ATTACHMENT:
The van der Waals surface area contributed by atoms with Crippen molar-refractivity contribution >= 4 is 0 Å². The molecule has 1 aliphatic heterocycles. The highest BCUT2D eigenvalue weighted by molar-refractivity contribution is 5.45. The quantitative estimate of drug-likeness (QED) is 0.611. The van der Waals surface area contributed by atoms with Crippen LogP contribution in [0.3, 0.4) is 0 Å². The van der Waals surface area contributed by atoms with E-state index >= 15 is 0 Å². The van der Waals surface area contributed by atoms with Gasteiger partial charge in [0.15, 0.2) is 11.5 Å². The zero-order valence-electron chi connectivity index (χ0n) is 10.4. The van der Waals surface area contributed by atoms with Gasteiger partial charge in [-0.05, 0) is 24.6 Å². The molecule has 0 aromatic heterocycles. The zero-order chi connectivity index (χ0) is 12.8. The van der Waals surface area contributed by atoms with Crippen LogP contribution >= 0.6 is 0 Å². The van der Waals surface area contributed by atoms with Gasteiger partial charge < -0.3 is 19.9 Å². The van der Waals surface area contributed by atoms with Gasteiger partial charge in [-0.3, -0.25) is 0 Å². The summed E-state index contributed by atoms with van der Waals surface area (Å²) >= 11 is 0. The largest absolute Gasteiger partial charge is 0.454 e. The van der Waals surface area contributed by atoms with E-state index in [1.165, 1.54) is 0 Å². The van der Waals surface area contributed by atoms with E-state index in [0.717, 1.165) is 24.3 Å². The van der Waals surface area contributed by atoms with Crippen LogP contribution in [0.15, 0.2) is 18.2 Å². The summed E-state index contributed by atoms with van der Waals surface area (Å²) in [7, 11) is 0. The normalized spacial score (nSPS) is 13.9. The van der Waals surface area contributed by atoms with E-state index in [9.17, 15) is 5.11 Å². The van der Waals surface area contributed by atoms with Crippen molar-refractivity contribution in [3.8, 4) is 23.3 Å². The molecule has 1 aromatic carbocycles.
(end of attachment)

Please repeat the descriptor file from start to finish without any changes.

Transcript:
The van der Waals surface area contributed by atoms with Crippen molar-refractivity contribution >= 4 is 0 Å². The molecule has 1 aliphatic heterocycles. The highest BCUT2D eigenvalue weighted by molar-refractivity contribution is 5.45. The quantitative estimate of drug-likeness (QED) is 0.611. The van der Waals surface area contributed by atoms with Crippen LogP contribution in [0.3, 0.4) is 0 Å². The van der Waals surface area contributed by atoms with E-state index >= 15 is 0 Å². The van der Waals surface area contributed by atoms with Gasteiger partial charge in [0.15, 0.2) is 11.5 Å². The zero-order valence-electron chi connectivity index (χ0n) is 10.4. The van der Waals surface area contributed by atoms with Gasteiger partial charge in [-0.05, 0) is 24.6 Å². The molecule has 0 aromatic heterocycles. The zero-order chi connectivity index (χ0) is 12.8. The van der Waals surface area contributed by atoms with Crippen LogP contribution >= 0.6 is 0 Å². The van der Waals surface area contributed by atoms with Gasteiger partial charge < -0.3 is 19.9 Å². The van der Waals surface area contributed by atoms with Gasteiger partial charge in [-0.3, -0.25) is 0 Å². The summed E-state index contributed by atoms with van der Waals surface area (Å²) >= 11 is 0. The largest absolute Gasteiger partial charge is 0.454 e. The van der Waals surface area contributed by atoms with E-state index in [1.165, 1.54) is 0 Å². The van der Waals surface area contributed by atoms with E-state index in [0.717, 1.165) is 24.3 Å². The van der Waals surface area contributed by atoms with Crippen LogP contribution in [0.15, 0.2) is 18.2 Å². The summed E-state index contributed by atoms with van der Waals surface area (Å²) in [7, 11) is 0. The normalized spacial score (nSPS) is 13.9. The van der Waals surface area contributed by atoms with E-state index in [9.17, 15) is 5.11 Å². The van der Waals surface area contributed by atoms with Crippen molar-refractivity contribution in [3.8, 4) is 23.3 Å². The molecule has 1 aromatic carbocycles.